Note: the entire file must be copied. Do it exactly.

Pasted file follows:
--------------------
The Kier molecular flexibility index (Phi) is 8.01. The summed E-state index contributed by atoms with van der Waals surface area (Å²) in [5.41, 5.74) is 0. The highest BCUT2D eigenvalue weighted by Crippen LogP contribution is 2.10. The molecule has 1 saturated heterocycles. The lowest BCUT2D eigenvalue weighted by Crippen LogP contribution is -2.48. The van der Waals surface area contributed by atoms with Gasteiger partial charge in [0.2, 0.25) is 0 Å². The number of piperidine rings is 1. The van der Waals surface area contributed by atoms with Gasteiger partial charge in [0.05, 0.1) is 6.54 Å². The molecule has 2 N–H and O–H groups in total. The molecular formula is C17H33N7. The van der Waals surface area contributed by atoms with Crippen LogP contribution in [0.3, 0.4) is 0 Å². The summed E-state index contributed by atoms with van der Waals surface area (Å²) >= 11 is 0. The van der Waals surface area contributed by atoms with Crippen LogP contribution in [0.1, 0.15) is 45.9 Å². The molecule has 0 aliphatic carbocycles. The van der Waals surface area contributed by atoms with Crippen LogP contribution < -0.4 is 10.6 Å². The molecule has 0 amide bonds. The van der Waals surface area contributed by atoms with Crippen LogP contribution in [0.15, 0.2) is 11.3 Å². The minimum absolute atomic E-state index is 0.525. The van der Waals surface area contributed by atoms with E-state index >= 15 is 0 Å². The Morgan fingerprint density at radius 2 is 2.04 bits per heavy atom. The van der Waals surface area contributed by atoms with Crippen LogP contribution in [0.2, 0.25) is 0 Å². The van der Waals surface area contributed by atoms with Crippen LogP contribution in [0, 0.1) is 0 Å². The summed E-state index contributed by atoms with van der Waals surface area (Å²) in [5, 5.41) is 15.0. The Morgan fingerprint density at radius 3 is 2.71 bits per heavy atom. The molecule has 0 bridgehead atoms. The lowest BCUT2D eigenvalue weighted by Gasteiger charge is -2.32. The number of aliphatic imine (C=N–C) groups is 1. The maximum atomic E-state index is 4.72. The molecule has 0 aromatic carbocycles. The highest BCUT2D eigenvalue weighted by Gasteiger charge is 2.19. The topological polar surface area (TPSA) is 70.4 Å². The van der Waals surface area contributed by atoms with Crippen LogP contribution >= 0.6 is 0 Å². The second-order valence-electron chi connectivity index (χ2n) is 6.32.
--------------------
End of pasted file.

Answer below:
The Kier molecular flexibility index (Phi) is 8.01. The summed E-state index contributed by atoms with van der Waals surface area (Å²) in [5.41, 5.74) is 0. The highest BCUT2D eigenvalue weighted by Crippen LogP contribution is 2.10. The molecule has 1 saturated heterocycles. The lowest BCUT2D eigenvalue weighted by Crippen LogP contribution is -2.48. The van der Waals surface area contributed by atoms with Gasteiger partial charge in [0.2, 0.25) is 0 Å². The number of piperidine rings is 1. The van der Waals surface area contributed by atoms with Gasteiger partial charge in [0.05, 0.1) is 6.54 Å². The molecule has 2 N–H and O–H groups in total. The molecular formula is C17H33N7. The van der Waals surface area contributed by atoms with Crippen LogP contribution in [0.3, 0.4) is 0 Å². The summed E-state index contributed by atoms with van der Waals surface area (Å²) >= 11 is 0. The van der Waals surface area contributed by atoms with Crippen LogP contribution in [0.1, 0.15) is 45.9 Å². The molecule has 0 aliphatic carbocycles. The van der Waals surface area contributed by atoms with Crippen LogP contribution < -0.4 is 10.6 Å². The molecule has 0 amide bonds. The van der Waals surface area contributed by atoms with Crippen LogP contribution in [0.15, 0.2) is 11.3 Å². The minimum absolute atomic E-state index is 0.525. The van der Waals surface area contributed by atoms with E-state index >= 15 is 0 Å². The Morgan fingerprint density at radius 2 is 2.04 bits per heavy atom. The van der Waals surface area contributed by atoms with Crippen LogP contribution in [0.2, 0.25) is 0 Å². The van der Waals surface area contributed by atoms with Crippen LogP contribution in [0, 0.1) is 0 Å². The summed E-state index contributed by atoms with van der Waals surface area (Å²) in [5, 5.41) is 15.0. The Morgan fingerprint density at radius 3 is 2.71 bits per heavy atom. The molecule has 0 bridgehead atoms. The lowest BCUT2D eigenvalue weighted by Gasteiger charge is -2.32. The number of aliphatic imine (C=N–C) groups is 1. The maximum atomic E-state index is 4.72. The molecule has 0 aromatic carbocycles. The highest BCUT2D eigenvalue weighted by Gasteiger charge is 2.19. The topological polar surface area (TPSA) is 70.4 Å². The van der Waals surface area contributed by atoms with Crippen LogP contribution >= 0.6 is 0 Å². The second-order valence-electron chi connectivity index (χ2n) is 6.32.